7. Attention to detail. Product designers should have a sensitivity to what they’re creating or reworking.
  8. Communication. This goes along with being a good collaborator — good communication is key to ensuring what we’re creating is meeting the needs of users and clients.

The Product Designer’s Tools of the Trade

These are the five design software tools that product designers typically use on the job:

  1. Sketch
  2. Figma
  3. InVision
  4. Web Flow

Product designers may be using Figma and InVision as prototyping tools as well as Marvel,, and Axure. For user research, product designers may use tools like UserTesting, Qualtrics, and Survey Monkey.

Product designers should be familiar with project management tools, like Trello, Asana,, Jira. Collaboration tools like Slack and Zoom are also relied upon for meetings and project work. 

The Product Design Career Path

Product design and UX design are often lumped together, so companies do not typically stick to one job description for any of these roles. Keep in mind that salary depends largely on location, industry, and level of experience.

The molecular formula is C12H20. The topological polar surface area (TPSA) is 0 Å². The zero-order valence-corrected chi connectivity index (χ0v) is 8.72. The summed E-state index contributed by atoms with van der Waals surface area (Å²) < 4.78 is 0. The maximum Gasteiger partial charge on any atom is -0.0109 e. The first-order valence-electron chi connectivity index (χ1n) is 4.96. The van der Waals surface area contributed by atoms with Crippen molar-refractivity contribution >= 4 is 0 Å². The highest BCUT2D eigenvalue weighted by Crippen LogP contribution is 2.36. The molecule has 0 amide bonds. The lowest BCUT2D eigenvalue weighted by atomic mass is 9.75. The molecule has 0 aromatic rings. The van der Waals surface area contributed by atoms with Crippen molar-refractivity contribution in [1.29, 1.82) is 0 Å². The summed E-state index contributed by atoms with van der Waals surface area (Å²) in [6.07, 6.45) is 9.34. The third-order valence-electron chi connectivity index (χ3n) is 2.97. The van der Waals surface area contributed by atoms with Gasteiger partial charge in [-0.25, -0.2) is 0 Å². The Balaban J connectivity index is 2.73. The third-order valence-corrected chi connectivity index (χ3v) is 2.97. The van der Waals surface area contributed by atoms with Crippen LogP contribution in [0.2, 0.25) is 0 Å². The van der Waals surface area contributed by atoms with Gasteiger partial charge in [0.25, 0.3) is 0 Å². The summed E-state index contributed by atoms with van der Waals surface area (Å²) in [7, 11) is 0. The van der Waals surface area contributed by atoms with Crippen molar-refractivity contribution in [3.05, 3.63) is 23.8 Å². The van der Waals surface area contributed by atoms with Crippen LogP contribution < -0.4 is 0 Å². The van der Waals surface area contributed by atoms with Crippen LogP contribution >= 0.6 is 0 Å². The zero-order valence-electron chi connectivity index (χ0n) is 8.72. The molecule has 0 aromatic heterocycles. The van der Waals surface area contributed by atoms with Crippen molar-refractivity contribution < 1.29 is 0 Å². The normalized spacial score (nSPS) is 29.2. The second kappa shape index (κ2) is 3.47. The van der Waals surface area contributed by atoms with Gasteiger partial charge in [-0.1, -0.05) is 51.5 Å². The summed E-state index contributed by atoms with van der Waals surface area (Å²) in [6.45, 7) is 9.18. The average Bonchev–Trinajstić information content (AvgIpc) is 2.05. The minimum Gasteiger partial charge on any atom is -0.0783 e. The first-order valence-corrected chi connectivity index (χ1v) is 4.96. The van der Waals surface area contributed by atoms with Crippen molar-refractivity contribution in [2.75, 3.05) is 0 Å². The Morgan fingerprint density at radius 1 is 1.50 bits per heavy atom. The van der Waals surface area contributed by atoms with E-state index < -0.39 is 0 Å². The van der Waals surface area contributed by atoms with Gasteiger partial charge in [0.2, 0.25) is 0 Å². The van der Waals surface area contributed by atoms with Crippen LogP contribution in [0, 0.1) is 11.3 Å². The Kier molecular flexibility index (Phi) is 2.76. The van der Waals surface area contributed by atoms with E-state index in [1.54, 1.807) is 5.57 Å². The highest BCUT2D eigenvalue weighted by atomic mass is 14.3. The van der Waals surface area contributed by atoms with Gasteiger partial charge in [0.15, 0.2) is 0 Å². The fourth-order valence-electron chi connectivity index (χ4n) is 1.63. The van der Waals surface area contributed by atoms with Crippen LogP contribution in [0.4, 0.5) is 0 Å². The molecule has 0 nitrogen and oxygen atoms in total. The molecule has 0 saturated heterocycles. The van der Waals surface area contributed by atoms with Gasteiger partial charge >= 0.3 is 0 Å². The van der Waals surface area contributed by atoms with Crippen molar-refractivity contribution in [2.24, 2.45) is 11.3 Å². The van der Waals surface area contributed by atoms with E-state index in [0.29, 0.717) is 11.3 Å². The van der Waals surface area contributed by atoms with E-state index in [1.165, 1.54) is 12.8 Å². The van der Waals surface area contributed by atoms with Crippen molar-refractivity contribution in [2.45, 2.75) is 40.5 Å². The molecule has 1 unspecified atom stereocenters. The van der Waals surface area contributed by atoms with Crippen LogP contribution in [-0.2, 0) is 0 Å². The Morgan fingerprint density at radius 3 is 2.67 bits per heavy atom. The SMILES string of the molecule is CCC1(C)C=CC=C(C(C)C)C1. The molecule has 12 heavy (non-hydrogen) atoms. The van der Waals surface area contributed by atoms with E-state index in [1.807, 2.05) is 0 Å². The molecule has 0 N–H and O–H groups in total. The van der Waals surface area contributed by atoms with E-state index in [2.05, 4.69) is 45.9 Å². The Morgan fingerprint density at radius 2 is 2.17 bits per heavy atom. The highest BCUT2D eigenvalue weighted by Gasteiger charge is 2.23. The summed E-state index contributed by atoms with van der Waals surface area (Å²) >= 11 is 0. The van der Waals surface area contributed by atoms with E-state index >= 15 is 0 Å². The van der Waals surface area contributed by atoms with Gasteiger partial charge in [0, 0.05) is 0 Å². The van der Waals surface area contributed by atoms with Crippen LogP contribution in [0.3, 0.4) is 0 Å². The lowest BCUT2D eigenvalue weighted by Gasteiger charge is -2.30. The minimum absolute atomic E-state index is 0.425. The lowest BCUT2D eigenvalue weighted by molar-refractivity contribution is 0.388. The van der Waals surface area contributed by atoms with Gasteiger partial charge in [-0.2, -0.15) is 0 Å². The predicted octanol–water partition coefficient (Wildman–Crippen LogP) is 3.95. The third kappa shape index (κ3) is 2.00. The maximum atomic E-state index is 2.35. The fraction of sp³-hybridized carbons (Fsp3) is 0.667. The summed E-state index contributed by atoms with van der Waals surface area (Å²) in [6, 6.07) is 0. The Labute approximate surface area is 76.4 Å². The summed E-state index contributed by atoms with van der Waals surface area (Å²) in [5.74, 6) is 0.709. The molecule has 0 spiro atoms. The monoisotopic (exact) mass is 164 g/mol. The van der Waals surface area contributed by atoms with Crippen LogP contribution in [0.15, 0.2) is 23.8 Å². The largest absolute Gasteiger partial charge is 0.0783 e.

Entry-level product design roles also include product design intern, design apprentice, design associate, and product design assistant.

What does an entry-level product designer do?

As an entry-level product designer, it's not expected that you be a frequent and high-level contributor to the process, but that you learn and grow as a designer through the process. An entry-level product designer’s key responsibilities may include:

  • Supporting the design process
  • Creating design assets, such as icons, buttons, and UI elements
  • Participating in design reviews by shadowing and understanding stakeholder needs or providing feedback and suggestions for improvement
  • Collaborating with the cross-functional teams. 

Entry-Level Product Design Salaries

💰 According to Indeed, the typical salary for entry-level product designers is $88K.


Mid-level product design roles also include design strategist, lead product designer, and senior product designer.

What does a mid-level product designer do?

A mid-level product designer’s key responsibilities may include: 

  • Leading design projects